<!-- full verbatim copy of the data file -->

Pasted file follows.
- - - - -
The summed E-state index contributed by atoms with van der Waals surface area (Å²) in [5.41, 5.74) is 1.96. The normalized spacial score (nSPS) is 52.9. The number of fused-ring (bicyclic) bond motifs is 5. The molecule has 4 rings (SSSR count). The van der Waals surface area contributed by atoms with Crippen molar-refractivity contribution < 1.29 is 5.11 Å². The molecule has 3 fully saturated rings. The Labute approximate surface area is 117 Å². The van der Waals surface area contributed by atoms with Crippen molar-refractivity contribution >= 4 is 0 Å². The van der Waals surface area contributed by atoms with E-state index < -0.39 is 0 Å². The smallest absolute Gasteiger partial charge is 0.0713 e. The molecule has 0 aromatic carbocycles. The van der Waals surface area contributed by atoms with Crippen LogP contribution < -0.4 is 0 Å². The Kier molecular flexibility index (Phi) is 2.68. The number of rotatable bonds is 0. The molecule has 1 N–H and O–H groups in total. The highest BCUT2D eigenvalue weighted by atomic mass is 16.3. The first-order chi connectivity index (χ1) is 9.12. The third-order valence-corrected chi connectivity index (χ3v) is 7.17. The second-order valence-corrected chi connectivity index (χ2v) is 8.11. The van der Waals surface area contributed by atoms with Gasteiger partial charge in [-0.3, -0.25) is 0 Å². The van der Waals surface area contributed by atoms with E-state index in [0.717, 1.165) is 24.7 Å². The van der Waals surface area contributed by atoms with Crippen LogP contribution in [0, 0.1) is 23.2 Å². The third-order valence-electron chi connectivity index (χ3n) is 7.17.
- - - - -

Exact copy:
The summed E-state index contributed by atoms with van der Waals surface area (Å²) in [5.41, 5.74) is 1.96. The normalized spacial score (nSPS) is 52.9. The number of fused-ring (bicyclic) bond motifs is 5. The molecule has 4 rings (SSSR count). The van der Waals surface area contributed by atoms with Crippen molar-refractivity contribution < 1.29 is 5.11 Å². The molecule has 3 fully saturated rings. The Labute approximate surface area is 117 Å². The van der Waals surface area contributed by atoms with Crippen molar-refractivity contribution >= 4 is 0 Å². The van der Waals surface area contributed by atoms with E-state index < -0.39 is 0 Å². The smallest absolute Gasteiger partial charge is 0.0713 e. The molecule has 0 aromatic carbocycles. The van der Waals surface area contributed by atoms with Crippen LogP contribution < -0.4 is 0 Å². The Kier molecular flexibility index (Phi) is 2.68. The number of rotatable bonds is 0. The molecule has 1 N–H and O–H groups in total. The highest BCUT2D eigenvalue weighted by atomic mass is 16.3. The first-order chi connectivity index (χ1) is 9.12. The third-order valence-corrected chi connectivity index (χ3v) is 7.17. The second-order valence-corrected chi connectivity index (χ2v) is 8.11. The van der Waals surface area contributed by atoms with Gasteiger partial charge in [-0.3, -0.25) is 0 Å². The van der Waals surface area contributed by atoms with E-state index in [0.717, 1.165) is 24.7 Å². The van der Waals surface area contributed by atoms with Crippen LogP contribution in [0, 0.1) is 23.2 Å². The third-order valence-electron chi connectivity index (χ3n) is 7.17.